Since the state of the art of Fractals as well as Genomics are rich and are rapidly expanding, various authors use “Fractal terms”, as well as “Genomic terms” in somewhat different sense. Thus, in the section below definitions are provided of the terms of this “CIP Application.”
Genomic Terms
“Genomic terms” are changing, as reflected for instance by the U.S. led international ENCODE study results (Birney et al., Nature, June 2007, 14: 447 (7146): 799816), which hereby incorporated by reference. It is realized that the former distinction between “gene” (limited to contiguous sequences) and “genome” (the full sequence) is not as simplistic as formerly thought. Thus, the term “gene” is used meaning “hereditary material” (including proteincoding and noncoding DNA and RNA, etc). Also, it is increasingly realized that no species are likely to be characterized by a single “full nucleotide sequence”—but copy number variations, insertions and deletions (etc) are much larger among specimens a single species than originally thought. This “common knowledge” of today is fully consistent with the teaching of the earlier “Provisional Application” and “Parent Application”, in which it was an explicit requirement that a statistically significant number (>100) fully sequenced genomes are needed for comparisons of genomes of individual specimen. Presently (not covered by this “CIP Application”) a massive effort is exerted to make full genome sequencing economically feasible for populations. Likewise, the earlier “Provisional Application and “Parent Application” referred to a “healthy range” of e.g. repetitions of genomic sequences. Realizing that this term is dynamic in time as the discovery process of genome function continues, instead of referring to “healthy range” of repetitions of genomic sequences the improved term “acceptable range”. “Acceptable Range” is defined as the number of one or more Identical Continued Repeats (ICRs) of DNA sequences at particular loci in the full genome that is not associated with one or more pathological conditions by the preponderance of evidence of PubMed referenced publications of said organism at the time of the use of the term “Acceptable Range.”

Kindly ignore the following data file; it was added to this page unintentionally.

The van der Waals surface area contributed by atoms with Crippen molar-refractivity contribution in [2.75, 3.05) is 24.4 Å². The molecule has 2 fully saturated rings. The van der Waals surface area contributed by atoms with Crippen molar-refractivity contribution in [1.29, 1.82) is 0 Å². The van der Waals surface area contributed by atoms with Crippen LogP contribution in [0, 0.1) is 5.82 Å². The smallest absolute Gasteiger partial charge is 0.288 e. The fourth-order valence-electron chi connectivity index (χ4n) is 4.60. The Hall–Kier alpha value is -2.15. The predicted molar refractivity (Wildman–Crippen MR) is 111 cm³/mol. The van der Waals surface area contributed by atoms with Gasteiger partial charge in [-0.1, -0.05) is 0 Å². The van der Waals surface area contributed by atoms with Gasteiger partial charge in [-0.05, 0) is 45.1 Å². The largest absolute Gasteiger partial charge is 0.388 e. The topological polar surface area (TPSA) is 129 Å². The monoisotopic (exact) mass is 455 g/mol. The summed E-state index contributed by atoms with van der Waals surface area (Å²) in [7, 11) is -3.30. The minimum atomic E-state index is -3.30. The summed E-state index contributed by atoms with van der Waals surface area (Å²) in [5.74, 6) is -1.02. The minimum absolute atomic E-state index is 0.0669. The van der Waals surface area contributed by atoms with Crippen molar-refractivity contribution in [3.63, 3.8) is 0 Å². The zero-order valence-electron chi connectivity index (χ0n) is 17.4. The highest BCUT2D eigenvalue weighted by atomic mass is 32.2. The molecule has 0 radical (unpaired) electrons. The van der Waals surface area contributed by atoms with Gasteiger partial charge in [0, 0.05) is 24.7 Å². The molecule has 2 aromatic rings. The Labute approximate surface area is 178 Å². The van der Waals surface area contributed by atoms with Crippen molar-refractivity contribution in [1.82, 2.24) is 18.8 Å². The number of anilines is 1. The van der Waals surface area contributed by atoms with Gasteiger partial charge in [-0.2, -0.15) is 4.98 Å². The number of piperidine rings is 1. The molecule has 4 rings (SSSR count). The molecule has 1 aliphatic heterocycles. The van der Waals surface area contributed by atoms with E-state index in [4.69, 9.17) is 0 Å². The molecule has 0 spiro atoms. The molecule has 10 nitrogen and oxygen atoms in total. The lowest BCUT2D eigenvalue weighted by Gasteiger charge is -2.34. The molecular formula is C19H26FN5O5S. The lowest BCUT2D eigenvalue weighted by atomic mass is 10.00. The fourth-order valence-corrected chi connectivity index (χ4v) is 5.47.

Fractal Terms
Definition of Fractal terms as used in this “CIP Application” follows. Mandelbrot conceptually defined a fractal as a rough or fragmented geometric shape that can be subdivided in parts, each of which is approximately a reducedsize copy of the whole.
Fractal
“Fractal” is mathematically defined henceforth according to Mandelbrot: “Fractal” is mathematically defined as any object for which the Hausdorff dimension is greater than the topological dimension” (as defined in The Fractal Geometry of Nature, by Benoit B. Mandelbrot, W. H. Freeman and Company, New York (1977). Chapter 39, pp. 349390: “Mathematical Backup and Agenda”) is hereby incorporated by reference.
Fractal Template
“Fractal Template” is defined as the basic irreducible element of a recursive process in a fractal. For instance in the Lindenmayer Lstring replacement recursive iteration the “Fractal Template” is the basic structural pattern (see
Fractal Set
“Fractal Set” is defined as a superposition over at least two iterations of a fractal template.
Fractal Distribution
“Fractal Distribution” is defined as any set of Identical Dispersed Repeats (IDRs), when the occurrence of IDRs plotted against their rank (most frequently occurring element to least frequently occurring element) of said elements follow the ZipfMandelbrot Parabolic Fractal distribution law, as defined on page 77 of “Fractals in Biology and Medicine”, Volume II see equation (1) below (see pp. 77, equation 13), Volume I. page 5577 for the Paradigm (see pp. 5557. For the computation, Volume IV, page 5577 is cited (Birkhauser, 1997) by G. Losa, T. Normenmacher, D. Merlini, E. R. Weibel, which is hereby incorporated by reference (page 77, lines 46 read: “ . . . it was possible to estimate the corrected fractal dimension (FD). All images were successively analysed using BENOIT 1.3 (TruSoft Int'l Inc. 204 37^{th }Ave, N#133. St Petersburg, LF 33704), a commercially available program.” The referenced ZipfMandelbrot parabolic fractal distribution curve, mathematically defined by equation (1) below is:
p(r)=(k+r)−df (1)
where p(r) is the probability of occurrence of a given element with rank r, and k, d, and f are positive constants.